DIY Tales: When the Dust Settles
I spent the afternoon in a DIY haze…of drywall dust. If you read my last post on DIYitis, you know how much I love the task. NOT. But it was the last session of applying mud, drying, and sanding to perfection for our little New Years Eve project. Yes, I know it’s February 13th. It’s been forty four days since we started our entryway remodel. I’m sure my husband believed it would be a four or five day project. He’s always wildly over optimistic about the length and cost of every home improvement project we’ve ever started. Which is why he usually ends up bleary eyed and depressed by week three, sitting on the couch playing with his hair, doing his best to ignore the mess surrounding him and my stares, glares and snarkey comments about our lack of progress, until he can muster up the enthusiasm to get back at it, or not, which is when he goes out into the shop and stares at his project 55 Chevy until he gets cold and then comes back in and pours a cup of coffee and sits back down on the couch in a cloud of dust and plays with his hair–again.
Generally speaking we get along really well. We don’t fight much. We’ve been married since 1978 and still even like each other. A lot. The only thing that is guaranteed to spark a disagreement between us is home remodeling. Which, if we were smart, we would avoid for the sake of our marriage and our mental health. But we don’t, because we always smugly believe that this time, things will be different. He won’t cut any corners on time or materials, and I won’t nag him about cutting corners and not doing it right like they did on the DIY network or This Old House and he won’t ignore my suggestions and treat me like a DIY buffoon and make me feel insignificant and I won’t try to tell him how to do anything, actually, because, by now, we both know better. But of course we don’t, because I always believe that this time, this time, he will not leave mounds of filthy tools in our living area and construction debris will not be piled in every inside and outside corner of the house. There will be no drywall scraps thrown out into the pouring rain turning into white, gluey globs in all the bark mulch around my flower beds, that will be impossible to clean up now and will mean I have to pick it out, all the loose little crumbles, with my fingers, or eventually just cover it up with fresh mulch sometime this summer when I could be sitting around drinking a mojito zenning out with the bumble bees, which will have me mumbling obscenities as I work outside this summer, which might scare the neighbors if we had any nearby, but we don’t, so that’s a relief. No, things haven’t changed. And never will. And neither will we. So today while the old man was out in the shop ignoring the mess after having spent the morning watching Nascar, ignoring the mess, I got to work.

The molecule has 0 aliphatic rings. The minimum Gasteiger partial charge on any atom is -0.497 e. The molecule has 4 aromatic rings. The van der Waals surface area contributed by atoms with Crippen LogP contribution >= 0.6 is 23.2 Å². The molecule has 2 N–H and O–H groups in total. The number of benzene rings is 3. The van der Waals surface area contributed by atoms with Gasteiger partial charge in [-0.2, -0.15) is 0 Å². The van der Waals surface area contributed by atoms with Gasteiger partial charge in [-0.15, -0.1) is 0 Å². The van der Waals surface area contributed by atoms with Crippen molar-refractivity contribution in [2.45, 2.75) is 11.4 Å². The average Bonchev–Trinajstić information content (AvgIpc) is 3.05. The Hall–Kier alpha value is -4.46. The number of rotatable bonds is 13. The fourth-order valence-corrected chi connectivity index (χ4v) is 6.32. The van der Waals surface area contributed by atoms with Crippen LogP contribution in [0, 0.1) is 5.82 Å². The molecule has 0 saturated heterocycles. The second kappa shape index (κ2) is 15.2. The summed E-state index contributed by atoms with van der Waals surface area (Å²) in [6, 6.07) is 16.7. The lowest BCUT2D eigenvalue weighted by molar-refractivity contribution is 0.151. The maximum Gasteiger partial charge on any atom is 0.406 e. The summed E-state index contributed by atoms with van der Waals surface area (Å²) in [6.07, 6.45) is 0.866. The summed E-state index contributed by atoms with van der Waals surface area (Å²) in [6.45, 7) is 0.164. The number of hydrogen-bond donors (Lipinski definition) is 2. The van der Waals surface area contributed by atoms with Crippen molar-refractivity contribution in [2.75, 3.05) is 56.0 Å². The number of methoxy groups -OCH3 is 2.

I mudded and scraped and sponged and sanded. And sanded. And sanded. There were piles of drywall dust at the base of every wall, like pretty white snow drifts, which reminded me of the little snowy Christmas village table scapes crafty people are fond of creating for the holidays. If I were one of those most crafty people, I might have scooped the powder up, and squirreled it away until December. But honestly, I’m not and I couldn’t wait to get that shit off the floor. The good news was, the walls looked decent.
And boy, it felt good today to get the drywall sanding done, although I was a little stressed that the whole house was clouding up with thick dust, in spite of the plastic drop cloth wall we stapled to the ceiling to contain the dust, which always rips and tears and sags, and blows in the wind like autumn wheat every time the forced air heat kicks on, releasing little drywall dust particulates to float around the atmosphere like evil dirt fairies whose sole purpose for being is to ensure that the house will never, ever, be a clean and healthy environment, safe for human habitation, ever again.
And there was a lot of dust in the air, but not as much as I thought, turns out, which I realized when I took off my glasses and things looked so much clearer and brighter. Which made me sigh with relief and I didn’t even cough!
It was cathartic to take his big pile of chalky, dust encrusted tools and put them into the giant bucket that once held drywall mud and is now clean and empty because it is all on the new, (fairly), pristine walls–at least what’s not in our hair, furniture and respiratory systems. It’s amazing how much of that stuff we used for this little remodel! And I was actually happy to pick up the pile of tools and tangles of extension cords and debris that littered the floor in the work area, which is why the old man was always swearing and banging around behind the dusty curtain as he danced around the obstacle course of crap he created for himself by not putting any tools away once in the last forty four days, the silly man. I was somewhat elated as I vacuumed and furtively wiped off most of the dust on all the flotsam and jetsom we accumulated during the last forty four days of our life together. And while there is still a lot of work to do, I feel like the worst is over. So I took a shower.
And then the old man comes in from the shop where he was staring at his car for the last couple of hours and reminds me that we still have to demo the old drywall off the rest of the old walls so we can stud them out to meet the new addition walls before we can actually hire someone to do the BIG drywall work we need to finish the addition we started FIVE HUNDRED AND TWENTY ONE DAYS AGO, and I feel so good, I just shrug and laugh out loud and pour a cup of coffee and sit down on the couch and play with my hair.
©Ilona Elliott, 2016